The only cornercase where it may be useful to ask the Editor-in-Chief prior to submission is if you are unsure if your submission is in scope of the journal (most likely because you are doing interdisciplinary work), and even then the answer is often a lukewarm "depends on how strong the contribution of your work in < area of the journal > is".

  • As a counterpoint from neuroscience, the response to one presubmission inquiry we sent was along the lines of "Be aware that we reject a lot of papers on this topic for [methodological reasons], so make sure that yours includes rigorous controls addressing these issues." This advice was really helpful for structuring the paper we eventually submitted, especially since it came much faster than a normal review.
    – Matt
    Commented Aug 1, 2021 at 14:50

Follow the instructions each journal provides to authors about how and what to submit.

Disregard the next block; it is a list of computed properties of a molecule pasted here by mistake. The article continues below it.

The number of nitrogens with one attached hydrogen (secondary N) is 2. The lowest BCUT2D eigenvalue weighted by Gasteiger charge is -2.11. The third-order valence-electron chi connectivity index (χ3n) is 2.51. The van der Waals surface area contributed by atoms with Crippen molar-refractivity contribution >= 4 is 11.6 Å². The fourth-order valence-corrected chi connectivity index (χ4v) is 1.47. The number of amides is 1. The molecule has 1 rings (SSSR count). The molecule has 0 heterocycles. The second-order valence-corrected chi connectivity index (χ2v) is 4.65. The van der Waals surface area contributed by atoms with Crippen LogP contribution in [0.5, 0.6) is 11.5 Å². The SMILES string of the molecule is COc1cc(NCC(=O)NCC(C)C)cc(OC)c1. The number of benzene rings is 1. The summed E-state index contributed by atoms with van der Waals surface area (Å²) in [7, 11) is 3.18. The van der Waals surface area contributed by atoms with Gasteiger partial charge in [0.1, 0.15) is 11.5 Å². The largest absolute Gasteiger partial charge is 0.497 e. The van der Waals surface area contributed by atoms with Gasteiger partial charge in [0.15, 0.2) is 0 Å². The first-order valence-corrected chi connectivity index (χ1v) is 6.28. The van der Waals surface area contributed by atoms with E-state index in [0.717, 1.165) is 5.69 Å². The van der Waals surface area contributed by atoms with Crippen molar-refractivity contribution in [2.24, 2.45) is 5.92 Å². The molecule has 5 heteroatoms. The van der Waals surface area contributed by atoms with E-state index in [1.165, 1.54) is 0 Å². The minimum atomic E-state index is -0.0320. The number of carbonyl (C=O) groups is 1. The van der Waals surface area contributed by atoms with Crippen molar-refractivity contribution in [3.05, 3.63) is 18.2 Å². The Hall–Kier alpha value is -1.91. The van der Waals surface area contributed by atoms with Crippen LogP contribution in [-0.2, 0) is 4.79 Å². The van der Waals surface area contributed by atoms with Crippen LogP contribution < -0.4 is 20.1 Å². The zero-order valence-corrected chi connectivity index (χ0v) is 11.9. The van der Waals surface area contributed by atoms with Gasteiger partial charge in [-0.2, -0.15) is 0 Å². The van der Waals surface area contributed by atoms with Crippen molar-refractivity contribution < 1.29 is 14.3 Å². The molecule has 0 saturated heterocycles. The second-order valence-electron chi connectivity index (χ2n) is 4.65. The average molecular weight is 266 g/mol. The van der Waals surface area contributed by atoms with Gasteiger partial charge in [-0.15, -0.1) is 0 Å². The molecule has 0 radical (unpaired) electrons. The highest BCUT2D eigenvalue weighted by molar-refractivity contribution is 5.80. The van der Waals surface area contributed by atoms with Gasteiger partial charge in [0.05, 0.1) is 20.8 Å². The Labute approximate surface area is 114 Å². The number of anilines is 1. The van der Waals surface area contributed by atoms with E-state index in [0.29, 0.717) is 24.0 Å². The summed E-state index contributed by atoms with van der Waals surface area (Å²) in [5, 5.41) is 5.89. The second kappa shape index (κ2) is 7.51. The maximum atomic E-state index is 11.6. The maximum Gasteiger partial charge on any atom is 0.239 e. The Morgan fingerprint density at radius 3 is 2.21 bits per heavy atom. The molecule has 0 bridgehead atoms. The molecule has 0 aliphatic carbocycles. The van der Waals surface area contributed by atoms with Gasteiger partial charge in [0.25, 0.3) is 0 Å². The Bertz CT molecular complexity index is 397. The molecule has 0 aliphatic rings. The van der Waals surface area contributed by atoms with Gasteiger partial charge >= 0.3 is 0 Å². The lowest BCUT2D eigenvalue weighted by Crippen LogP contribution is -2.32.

Being a newcomer to academia, you should assume that your ideas for how to improve the peer review system, however logical and efficient they might seem to you, are not going to be an improvement over the current system.


The process, on your part, involves doing your homework toward figuring out if a manuscript would be a viable candidate for any journal you send it to before submission.

Read the list of articles in the last few years, and if any seem to be in the area of your work, go read the papers and see if they're along the lines of what you're doing. Look at where the papers you cite in your work are published. Look at where the leaders in your field publish their papers. If you need the help of a colleague to do this, get that help.

I appreciate your wish to speed up your process, but your idea is off base. You should never send any portion of a document to more than one journal. You're asking for confusion and problems, and you might even find your abstract published in isolation if all goes wrong. Also, you're passing along a job that you need to do to others.


You are asking the wrong question. Get someone from your university involved to help you getting your work published. Either some professor you know or a person from the colloquium audience.

They might help you to improve your paper in the first step, like a internal review. Then they might name you a suitable journal.
Overall this will help the quality of your paper and increase the success rate.

Good luck!